Sackville, Lord George
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Sackville, George, Lord
Major-General (1755-58). Lieutenant-General (1758) and Commander-in-Chief of the British forces in Germany (1758-59)
born January 26, 1716, London, England
died August 26, 1785, Stoneland Lodge, Sussex, England
Lord George Sackville was the third son of Lionel Sackville, 1st Duke of Dorset, and his wife Elizabeth, daughter of Lieutenant-General Walter Philip Colyear. His Godfather George I attended his baptism.
George Sackville was initially educated at Westminster School in London.
Between 1730 and 1737 his father held the post of Lord Lieutenant of Ireland. While in Dublin, George Sackville made friends with the celebrated writer Jonathan Swift. He also encountered Lord Ligonier who would later assist his career in the military.
In 1733, George Sackville graduated from Trinity College in Dublin. He then served as first secretary to his father and as a Member of Parliament in the Irish House of Commons for Portarlington.
In 1737, George Sackville entered the army as captain in the 7th Horse.
In 1740, George Sackville transferred to the 28th Foot as a lieutenant-colonel.
During the War of the Austrian Succession, the regiment served in Germany. In 1743. Sackville was promoted colonel. On May 11, 1745, at the Battle of Fontenoy, Sackville led the assault of his infantry regiment. He advanced so deep into the French positions that, when he was wounded and captured, he was taken to the tent of Louis XV. When he was released and returned home, it was to serve in Scotland at the head of the 20th Foot to quell the Jacobite Rebellion. In 1747, Sackville returned to Flanders where he served once more under the Duke of Cumberland. During this period, he became colonel of the 3rd Horse (former 7th Horse).
In 1751, George Sackville was elected Grandmaster of the Grand Lodge of Ireland, serving in this post for the next two years. His rampant ambition, his arrogance and exaggerated self-esteem caused some disagreements even then. Nevertheless, his dexterity, witty civility, and relationship with Pitt gave him a powerful influence.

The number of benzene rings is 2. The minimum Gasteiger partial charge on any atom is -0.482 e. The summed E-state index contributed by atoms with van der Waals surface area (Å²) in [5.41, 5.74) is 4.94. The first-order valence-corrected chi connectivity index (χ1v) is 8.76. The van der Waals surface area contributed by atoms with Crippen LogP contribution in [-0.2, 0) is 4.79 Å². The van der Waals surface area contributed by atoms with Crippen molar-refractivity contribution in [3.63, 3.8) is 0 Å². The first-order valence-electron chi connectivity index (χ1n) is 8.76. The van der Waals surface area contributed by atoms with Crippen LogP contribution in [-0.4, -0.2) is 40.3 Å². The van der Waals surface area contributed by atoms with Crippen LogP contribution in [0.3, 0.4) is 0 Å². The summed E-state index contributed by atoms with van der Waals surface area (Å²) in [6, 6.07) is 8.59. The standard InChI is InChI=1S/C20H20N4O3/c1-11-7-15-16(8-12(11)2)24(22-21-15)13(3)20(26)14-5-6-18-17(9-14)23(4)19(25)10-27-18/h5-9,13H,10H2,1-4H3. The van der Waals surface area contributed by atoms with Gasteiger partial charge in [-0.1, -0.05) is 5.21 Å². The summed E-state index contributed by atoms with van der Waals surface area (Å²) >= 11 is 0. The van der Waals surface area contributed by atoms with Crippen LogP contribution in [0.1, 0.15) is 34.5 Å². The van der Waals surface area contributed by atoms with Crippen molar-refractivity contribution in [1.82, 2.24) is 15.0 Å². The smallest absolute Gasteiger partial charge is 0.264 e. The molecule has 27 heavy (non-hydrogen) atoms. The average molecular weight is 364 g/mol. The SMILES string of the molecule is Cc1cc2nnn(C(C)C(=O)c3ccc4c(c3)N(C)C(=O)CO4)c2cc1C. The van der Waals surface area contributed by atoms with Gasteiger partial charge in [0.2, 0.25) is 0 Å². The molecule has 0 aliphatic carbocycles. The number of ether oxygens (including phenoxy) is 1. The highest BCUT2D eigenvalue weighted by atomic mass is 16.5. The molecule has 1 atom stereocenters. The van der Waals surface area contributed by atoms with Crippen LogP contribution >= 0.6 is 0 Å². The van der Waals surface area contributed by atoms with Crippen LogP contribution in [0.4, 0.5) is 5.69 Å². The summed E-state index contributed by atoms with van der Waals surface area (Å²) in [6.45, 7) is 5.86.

On September 3, 1754, George Sackville married Diana Sambrooke, daughter of John Sambrooke and Elizabeth Forester.
In 1755, George Sackville was promoted to major-general and returned to active service. He was considered for the post of commander-in-chief in North America which eventually went to Edward Braddock who led his force to disaster during the expedition against Fort Duquesne.
On July 8 1756, Sackville's wife gave birth to a daughter: Diana.
In January 1758, George Sackville was sworn of the Privy Council. The same year, he was given a fourth regiment and joined the Duke of Marlborough as a lieutenant-general. In June, Sackville was second in command of the British first expedition against the French Coasts led by Marlborough which attempted an amphibious raid on Saint-Malo. While it failed to take the town as instructed, the raid was still considered to have been largely successful as a diversion. Follow-up raids were considered against Le Havre, Caen and other targets in Normandy but no further landings were attempted and the force returned home. In July, Sackville accompanied the British contingent sent to Germany to reinforce the Allied Army of Ferdinand of Brunswick. On July 19, this contingent embarked at Gravesend. Between August 1 and 3, it completed disembarkation near Emden. It then marched by Loro, Leer, Meppen, Lingen to Coesfeld where it made its junction with Imhoff's Corps on August 17. When Marlborough died, on October 20, Sackville became commander of the British contingent of the Allied Army, although still under the overall command of Ferdinand of Brunswick. However, King George II was in no way sympathetic to him and had initially expressed concerns about his appointment.
The initially good relations between Sackville and the Duke Ferdinand of Brunswick soon gave way to serious disagreements when on August 1, 1759, at the Battle of Minden, Sackville led the cavalry right wing composed of British and Hanoverian units. Throughout this battle, he behaved shamefully. When Ferdinand called for a British cavalry charge to complete the victory, Sackville withheld permission for their advance. Ferdinand sent his order several times, but Sackville continued to withhold permission. For this action, or rather his inaction, Sackville was cashiered and sent home. Major-General Granby replaced him as commander of the British contingent for the remainder of the war.
Sackville refused to accept responsibility for refusing to obey orders. Back in Great Britain, he demanded a court martial, and made it a large enough issue that he obtained his demand in 1760. On April 3 of the same year, the court found him guilty, and imposed one of the strangest and strongest verdicts ever rendered against a general officer. The verdict of the court not only upheld his discharge, but ruled that he was "...unfit to serve his Majesty in any military capacity whatsoever", then ordered that their verdict be read to and entered in the orderly book of every regiment in the British Army. King George II had his name struck from the Privy Council rolls.